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This Week In White Sox Minor League Baseball

Santos Rodriguez
Santos Rodriguez

This week:

  • Let's just get this out of the way first. Dayan Viciedo: .324/.369/.538.  I questioned prior to the season whether there was anything more he could actually learn/develop offensively with more time in the minors.  But I recognized that he was learning a new position so a few months in the minors was probably appropriate, particularly since there wasn't an obvious place in the White Sox starting lineup for him and Viciedo is not the sort of player you sit on the bench five days a week.  But now it's mid-June.  The line for the White Sox leftfielder is .255/.318/.298.  The DH is .185/.329/.341.  Dunn is trending upwards and is the most likely to actually perform going forward. However, he isn't particularly good against lefties.  Guess who Viciedo mashes?  Pierre is hitting like Pierre hits.  Unfortunately, he isn't stealing bases like Pierre steals bases.  And he also is playing bad defense.  That means Pierre has no redeeming value on a baseball field.  Thus, there is no way Viciedo isn't a superior performer.  The Dodgers had the cojones to bench Pierre.  It's time to show how all-in the White Sox are.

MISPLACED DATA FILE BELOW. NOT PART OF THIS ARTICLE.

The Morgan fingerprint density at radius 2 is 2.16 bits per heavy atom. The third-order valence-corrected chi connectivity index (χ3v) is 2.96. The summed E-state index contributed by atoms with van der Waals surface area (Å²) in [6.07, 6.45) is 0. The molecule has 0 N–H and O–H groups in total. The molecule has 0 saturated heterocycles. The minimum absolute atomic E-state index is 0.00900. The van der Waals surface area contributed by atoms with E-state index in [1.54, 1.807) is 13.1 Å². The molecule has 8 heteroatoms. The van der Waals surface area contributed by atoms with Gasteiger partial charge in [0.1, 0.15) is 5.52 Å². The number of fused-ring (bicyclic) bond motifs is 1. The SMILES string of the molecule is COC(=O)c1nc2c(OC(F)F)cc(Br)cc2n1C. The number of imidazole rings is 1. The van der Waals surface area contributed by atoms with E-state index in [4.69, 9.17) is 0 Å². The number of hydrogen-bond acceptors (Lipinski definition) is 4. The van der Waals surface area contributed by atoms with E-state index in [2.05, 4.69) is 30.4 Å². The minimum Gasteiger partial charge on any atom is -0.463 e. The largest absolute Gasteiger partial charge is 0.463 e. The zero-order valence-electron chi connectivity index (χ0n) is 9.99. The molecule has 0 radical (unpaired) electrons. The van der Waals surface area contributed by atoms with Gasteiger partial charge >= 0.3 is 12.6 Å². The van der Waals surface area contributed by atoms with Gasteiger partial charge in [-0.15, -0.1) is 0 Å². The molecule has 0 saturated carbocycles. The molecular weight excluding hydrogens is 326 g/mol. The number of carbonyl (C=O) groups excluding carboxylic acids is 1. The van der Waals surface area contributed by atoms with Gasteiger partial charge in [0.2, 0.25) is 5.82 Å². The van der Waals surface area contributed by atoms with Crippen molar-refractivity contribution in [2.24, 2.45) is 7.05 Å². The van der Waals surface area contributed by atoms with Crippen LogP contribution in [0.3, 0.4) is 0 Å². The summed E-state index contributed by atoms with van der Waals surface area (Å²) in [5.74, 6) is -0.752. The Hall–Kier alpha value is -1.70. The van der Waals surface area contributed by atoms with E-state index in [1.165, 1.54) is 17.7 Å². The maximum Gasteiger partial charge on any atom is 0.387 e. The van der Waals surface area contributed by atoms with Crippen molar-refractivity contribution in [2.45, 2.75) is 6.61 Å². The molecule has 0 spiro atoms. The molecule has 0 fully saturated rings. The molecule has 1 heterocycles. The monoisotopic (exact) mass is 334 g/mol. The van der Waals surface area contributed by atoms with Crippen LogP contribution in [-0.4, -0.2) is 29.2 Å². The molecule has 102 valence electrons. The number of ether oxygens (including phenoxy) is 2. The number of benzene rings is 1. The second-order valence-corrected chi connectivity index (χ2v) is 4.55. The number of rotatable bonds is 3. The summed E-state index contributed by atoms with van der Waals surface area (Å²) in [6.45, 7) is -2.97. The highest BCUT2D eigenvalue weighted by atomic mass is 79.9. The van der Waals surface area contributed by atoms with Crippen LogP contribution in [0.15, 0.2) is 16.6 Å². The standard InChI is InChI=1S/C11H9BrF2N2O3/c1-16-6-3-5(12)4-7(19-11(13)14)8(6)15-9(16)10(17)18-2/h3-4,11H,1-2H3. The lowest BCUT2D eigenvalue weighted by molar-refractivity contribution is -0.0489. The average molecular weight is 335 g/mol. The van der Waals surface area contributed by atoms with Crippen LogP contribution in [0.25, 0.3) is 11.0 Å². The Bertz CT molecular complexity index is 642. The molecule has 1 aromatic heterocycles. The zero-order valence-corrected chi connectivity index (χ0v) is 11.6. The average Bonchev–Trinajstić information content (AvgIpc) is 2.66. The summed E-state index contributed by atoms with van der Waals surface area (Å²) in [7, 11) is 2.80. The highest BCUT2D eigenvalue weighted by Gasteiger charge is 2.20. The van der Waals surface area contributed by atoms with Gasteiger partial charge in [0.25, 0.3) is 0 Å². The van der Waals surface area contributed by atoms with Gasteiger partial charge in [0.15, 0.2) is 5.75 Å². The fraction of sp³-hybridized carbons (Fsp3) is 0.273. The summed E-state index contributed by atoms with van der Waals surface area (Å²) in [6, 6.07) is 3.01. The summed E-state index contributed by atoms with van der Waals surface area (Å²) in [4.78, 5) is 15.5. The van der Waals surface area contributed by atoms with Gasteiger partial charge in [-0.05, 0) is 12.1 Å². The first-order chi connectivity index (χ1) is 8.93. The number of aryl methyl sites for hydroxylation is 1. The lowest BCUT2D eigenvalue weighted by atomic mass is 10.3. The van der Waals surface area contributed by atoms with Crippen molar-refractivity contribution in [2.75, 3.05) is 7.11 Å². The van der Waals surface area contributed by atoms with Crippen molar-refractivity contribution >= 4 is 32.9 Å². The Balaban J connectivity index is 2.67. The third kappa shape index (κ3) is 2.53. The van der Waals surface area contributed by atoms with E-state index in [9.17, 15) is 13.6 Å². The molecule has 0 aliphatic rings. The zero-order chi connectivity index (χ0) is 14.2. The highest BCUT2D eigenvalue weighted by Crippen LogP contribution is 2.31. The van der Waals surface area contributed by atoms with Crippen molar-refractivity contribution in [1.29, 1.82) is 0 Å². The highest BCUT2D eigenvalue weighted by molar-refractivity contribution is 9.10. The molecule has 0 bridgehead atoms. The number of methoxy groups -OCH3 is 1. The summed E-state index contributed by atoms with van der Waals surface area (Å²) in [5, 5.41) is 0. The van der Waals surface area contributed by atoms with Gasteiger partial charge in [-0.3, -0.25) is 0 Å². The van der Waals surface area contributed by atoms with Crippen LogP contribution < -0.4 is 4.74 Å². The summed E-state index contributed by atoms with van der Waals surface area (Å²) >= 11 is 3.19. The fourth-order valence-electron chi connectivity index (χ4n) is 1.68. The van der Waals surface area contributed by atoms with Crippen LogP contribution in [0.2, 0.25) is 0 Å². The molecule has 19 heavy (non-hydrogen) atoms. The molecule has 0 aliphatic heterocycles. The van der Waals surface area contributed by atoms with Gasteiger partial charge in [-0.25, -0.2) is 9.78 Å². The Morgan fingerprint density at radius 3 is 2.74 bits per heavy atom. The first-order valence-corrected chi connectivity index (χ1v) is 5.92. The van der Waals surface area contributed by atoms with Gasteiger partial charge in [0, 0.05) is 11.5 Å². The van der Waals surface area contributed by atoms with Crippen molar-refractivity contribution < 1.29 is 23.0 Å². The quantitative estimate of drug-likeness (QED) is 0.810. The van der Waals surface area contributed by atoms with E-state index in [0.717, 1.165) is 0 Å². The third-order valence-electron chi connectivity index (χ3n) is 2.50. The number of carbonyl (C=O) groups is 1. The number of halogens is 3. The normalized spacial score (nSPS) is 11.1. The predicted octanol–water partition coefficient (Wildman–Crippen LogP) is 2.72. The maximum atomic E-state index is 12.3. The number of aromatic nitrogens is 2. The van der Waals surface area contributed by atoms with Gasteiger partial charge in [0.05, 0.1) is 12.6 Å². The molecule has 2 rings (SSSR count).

• RHP Addison Reed is this year's fast-tracked reliever, reaching Birmingham after less than a year as a pro.  He's been spectacular at three levels this season, combining for a 40.1 IP, 26 H, 8 BB, 54 K line.  Reed has the repertoire of a closer: an excellent mid to upper 90s fastball with a plus-potential slider.  AA and, if he gets there, AAA will be a test for Reed, who won't be quite so able to simply blow hitters away with his fastball at those levels.
  • 1B Andy Wilkins: .248/.332/.424.  A 2010 5th round pick, Wilkins made a little bit of noise by raking in the Pioneer League last season.  Of course, anytime a three-year collegiate does that, the salt should be brought out.  The White Sox correctly were aggressive by skipping a level and sending him to the Dash.  He's held his own so far, hitting better than the league average.  Of course, offense-first prospects need to do more than that.  He's going to have to start raking soon to live up to the preseason expectations some placed on him.
  • Brandon Short: .309/.355/.487.
  • LHP Santos Rodriguez was one of the additional pieces in the Vazquez for Lillibridge blockbuster.  He was extremely raw and hadn't pitched above short season rookie ball.  He matched gaudy strikeout rates with gaudy walk rates.  This continued through his first two years in the White Sox organization, culminating in a 13.2 K/9 and 7.1 BB/9 last season for the Dash.  In his return engagement with the Dash this season, the walk rate has remained high - 5.5 per 9 - but his strikeout rate has collapsed to just 6.6 per 9.  He's also giving up hits at an alarming rate of almost 10.3 per 9 innings, more than 4 hits more than last season's rate.  Rodriguez was one of the great hopes for a system starved for lefties.  His age 23 season hasn't turned out to be the breakout that was hoped for.